In early tests and a company demo, GPT-4 was used to draft lawsuits, create a working website from a hand-drawn sketch, and recreate iconic games like Pong, Tetris, or Snake with a lot of little or no prior coding experience.

GPT-4 is a large language model that has been trained on large amounts of online data to generate responses to user requests.

It’s the same technology that underpins two new Microsoft features: “Copilot,” which will help edit, summarize, create, and compare documents across its platforms, and Business Chat, an agent that basically moves with the user while they work and proof to understand and make sense of your Microsoft 365 data.

The agent will know, for example, what’s in a user’s email and calendar for the day, as well as the documents they’ve been working on, the presentations they’ve given, the people they’re meeting with, and the chats that take place on its Teams platform, according to the company. Users can ask Business Chat to perform tasks such as writing a status report summarizing all documents across platforms for a given project, and then compose an email that could be sent to their team with an update.

Curran said fair how much these AI-powered tools will change work depends on the application. For example, a word processing application could help generate sketches and drafts, a slideshow program could help speed up the design and content creation process, and a spreadsheet application should help more users to interact and make decisions based on data. The latter he believes will have the biggest impact on the workplace in both the short and long term.

Discussion of how these technologies will affect workplaces “should focus on job tasks rather than jobs as a whole,” he said.

Challenges ahead

While OpenAI’s GPT-4 update promises solutions to some of its biggest challenges, from its potential to perpetuate bias, sometimes being incorrect, and responding aggressively, there’s still the possibility of some of these problems find their way into the workplace, especially when it comes to interacting with others.

Arijit Sengupta, CEO and founder of AI solutions company Aible, said that a problem with any large language model is that it tries to please the user and usually accepts the premise of the user’s statements.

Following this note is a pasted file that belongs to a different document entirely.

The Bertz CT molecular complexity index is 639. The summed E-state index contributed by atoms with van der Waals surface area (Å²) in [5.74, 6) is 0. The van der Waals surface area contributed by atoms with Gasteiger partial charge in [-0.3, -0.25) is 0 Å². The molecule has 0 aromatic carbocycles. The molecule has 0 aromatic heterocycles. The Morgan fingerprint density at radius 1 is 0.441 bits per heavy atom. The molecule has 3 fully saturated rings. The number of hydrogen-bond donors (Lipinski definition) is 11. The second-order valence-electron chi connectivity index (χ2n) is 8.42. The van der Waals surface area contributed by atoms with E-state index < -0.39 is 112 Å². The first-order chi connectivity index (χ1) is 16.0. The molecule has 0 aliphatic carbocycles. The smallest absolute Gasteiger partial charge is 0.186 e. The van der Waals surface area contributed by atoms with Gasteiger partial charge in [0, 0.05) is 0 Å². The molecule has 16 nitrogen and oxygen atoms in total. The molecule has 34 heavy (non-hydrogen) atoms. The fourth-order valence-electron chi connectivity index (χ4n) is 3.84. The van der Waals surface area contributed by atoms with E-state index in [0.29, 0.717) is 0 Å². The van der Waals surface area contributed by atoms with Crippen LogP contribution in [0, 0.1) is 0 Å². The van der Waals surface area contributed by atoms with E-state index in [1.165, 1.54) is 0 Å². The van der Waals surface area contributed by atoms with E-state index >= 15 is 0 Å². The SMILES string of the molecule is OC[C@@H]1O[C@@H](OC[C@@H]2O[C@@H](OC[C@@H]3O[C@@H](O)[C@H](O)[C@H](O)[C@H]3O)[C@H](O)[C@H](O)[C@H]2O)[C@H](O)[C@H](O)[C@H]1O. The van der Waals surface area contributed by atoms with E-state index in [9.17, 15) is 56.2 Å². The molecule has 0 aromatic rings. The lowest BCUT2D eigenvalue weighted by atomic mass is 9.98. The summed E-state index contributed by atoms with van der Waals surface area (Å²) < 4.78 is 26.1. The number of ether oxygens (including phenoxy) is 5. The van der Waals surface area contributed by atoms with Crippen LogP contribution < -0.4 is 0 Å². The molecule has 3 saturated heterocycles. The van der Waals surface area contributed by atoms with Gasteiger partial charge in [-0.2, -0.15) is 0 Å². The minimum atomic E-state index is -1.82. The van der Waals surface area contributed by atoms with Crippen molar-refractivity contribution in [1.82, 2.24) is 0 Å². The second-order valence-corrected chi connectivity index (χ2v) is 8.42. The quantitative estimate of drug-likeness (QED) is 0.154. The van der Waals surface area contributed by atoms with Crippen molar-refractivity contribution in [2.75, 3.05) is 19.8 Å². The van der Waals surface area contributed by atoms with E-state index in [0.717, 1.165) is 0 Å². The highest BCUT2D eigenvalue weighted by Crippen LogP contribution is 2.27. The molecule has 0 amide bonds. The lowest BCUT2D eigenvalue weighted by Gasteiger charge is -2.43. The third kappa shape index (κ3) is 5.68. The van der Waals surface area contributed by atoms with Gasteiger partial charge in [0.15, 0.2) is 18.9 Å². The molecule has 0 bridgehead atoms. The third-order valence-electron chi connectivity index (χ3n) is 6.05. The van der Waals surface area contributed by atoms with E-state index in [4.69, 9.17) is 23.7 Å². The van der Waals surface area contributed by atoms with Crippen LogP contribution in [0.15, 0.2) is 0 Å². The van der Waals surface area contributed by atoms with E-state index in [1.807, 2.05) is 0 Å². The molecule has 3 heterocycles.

“If people start gossiping about something, they will accept it as a norm and then start generating content (related to it),” Sengupta said, adding that it could increase interpersonal problems and become bullying in the office

In a tweet earlier this week, OpenAI CEO Sam Altman he wrote that the technology behind these systems “is still flawed, still limited, and seems more impressive on first use than after spending more time with it.” The company reiterated in a blog post that “extreme care should be taken when using language model results, especially in high-risk contexts.”

Arun Chandrasekaran, an analyst at Gartner Research, said organizations will need to educate their users about what these solutions are good for and what their limitations are.

“Blind trust in these solutions is as dangerous as a complete lack of faith in their effectiveness,” Chandrasekaran said. “Generative AI solutions may also fabricate facts or present inaccurate information from time to time, and organizations must be prepared to mitigate this negative impact.”

At the same time, many of these applications are not up-to-date (GPT-4 data on which it is trained cuts around September 2021). It will be the users’ responsibility to do everything from checking for accuracy to changing the language to reflect the tone they want. It will also be important to get buy-in and support across all workplaces for the tools to take off.

“Training, education and organizational change management is very important to ensure that employees support the efforts and that the tools are used in the way they were intended,” said Chandrasekaran.